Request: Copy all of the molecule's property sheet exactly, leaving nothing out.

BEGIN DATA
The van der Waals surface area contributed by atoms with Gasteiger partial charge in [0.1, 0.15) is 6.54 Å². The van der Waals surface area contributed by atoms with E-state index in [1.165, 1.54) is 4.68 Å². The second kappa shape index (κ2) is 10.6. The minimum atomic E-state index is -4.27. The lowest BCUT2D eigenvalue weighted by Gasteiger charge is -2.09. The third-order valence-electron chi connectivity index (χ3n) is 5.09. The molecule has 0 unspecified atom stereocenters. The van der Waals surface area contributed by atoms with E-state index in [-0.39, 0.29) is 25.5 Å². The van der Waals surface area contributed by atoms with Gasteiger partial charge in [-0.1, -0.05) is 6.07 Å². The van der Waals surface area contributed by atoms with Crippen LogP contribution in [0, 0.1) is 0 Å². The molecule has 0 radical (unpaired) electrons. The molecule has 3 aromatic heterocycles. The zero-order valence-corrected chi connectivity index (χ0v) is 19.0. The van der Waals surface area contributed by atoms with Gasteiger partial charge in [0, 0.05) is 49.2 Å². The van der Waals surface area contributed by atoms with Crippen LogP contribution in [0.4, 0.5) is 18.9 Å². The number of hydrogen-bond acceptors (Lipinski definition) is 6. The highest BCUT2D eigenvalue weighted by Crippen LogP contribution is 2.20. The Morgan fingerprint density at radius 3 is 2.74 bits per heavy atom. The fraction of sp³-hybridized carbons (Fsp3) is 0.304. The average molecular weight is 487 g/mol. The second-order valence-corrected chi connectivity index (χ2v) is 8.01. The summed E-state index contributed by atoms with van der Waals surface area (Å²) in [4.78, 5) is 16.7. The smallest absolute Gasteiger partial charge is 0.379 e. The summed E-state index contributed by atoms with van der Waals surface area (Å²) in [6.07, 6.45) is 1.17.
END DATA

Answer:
The van der Waals surface area contributed by atoms with Gasteiger partial charge in [0.1, 0.15) is 6.54 Å². The van der Waals surface area contributed by atoms with E-state index in [1.165, 1.54) is 4.68 Å². The second kappa shape index (κ2) is 10.6. The minimum atomic E-state index is -4.27. The lowest BCUT2D eigenvalue weighted by Gasteiger charge is -2.09. The third-order valence-electron chi connectivity index (χ3n) is 5.09. The molecule has 0 unspecified atom stereocenters. The van der Waals surface area contributed by atoms with E-state index in [-0.39, 0.29) is 25.5 Å². The van der Waals surface area contributed by atoms with Gasteiger partial charge in [-0.1, -0.05) is 6.07 Å². The van der Waals surface area contributed by atoms with Crippen LogP contribution in [0, 0.1) is 0 Å². The molecule has 0 radical (unpaired) electrons. The molecule has 3 aromatic heterocycles. The zero-order valence-corrected chi connectivity index (χ0v) is 19.0. The van der Waals surface area contributed by atoms with Gasteiger partial charge in [0, 0.05) is 49.2 Å². The van der Waals surface area contributed by atoms with Crippen LogP contribution in [0.4, 0.5) is 18.9 Å². The number of hydrogen-bond acceptors (Lipinski definition) is 6. The highest BCUT2D eigenvalue weighted by Crippen LogP contribution is 2.20. The Morgan fingerprint density at radius 3 is 2.74 bits per heavy atom. The fraction of sp³-hybridized carbons (Fsp3) is 0.304. The average molecular weight is 487 g/mol. The second-order valence-corrected chi connectivity index (χ2v) is 8.01. The summed E-state index contributed by atoms with van der Waals surface area (Å²) in [4.78, 5) is 16.7. The smallest absolute Gasteiger partial charge is 0.379 e. The summed E-state index contributed by atoms with van der Waals surface area (Å²) in [6.07, 6.45) is 1.17.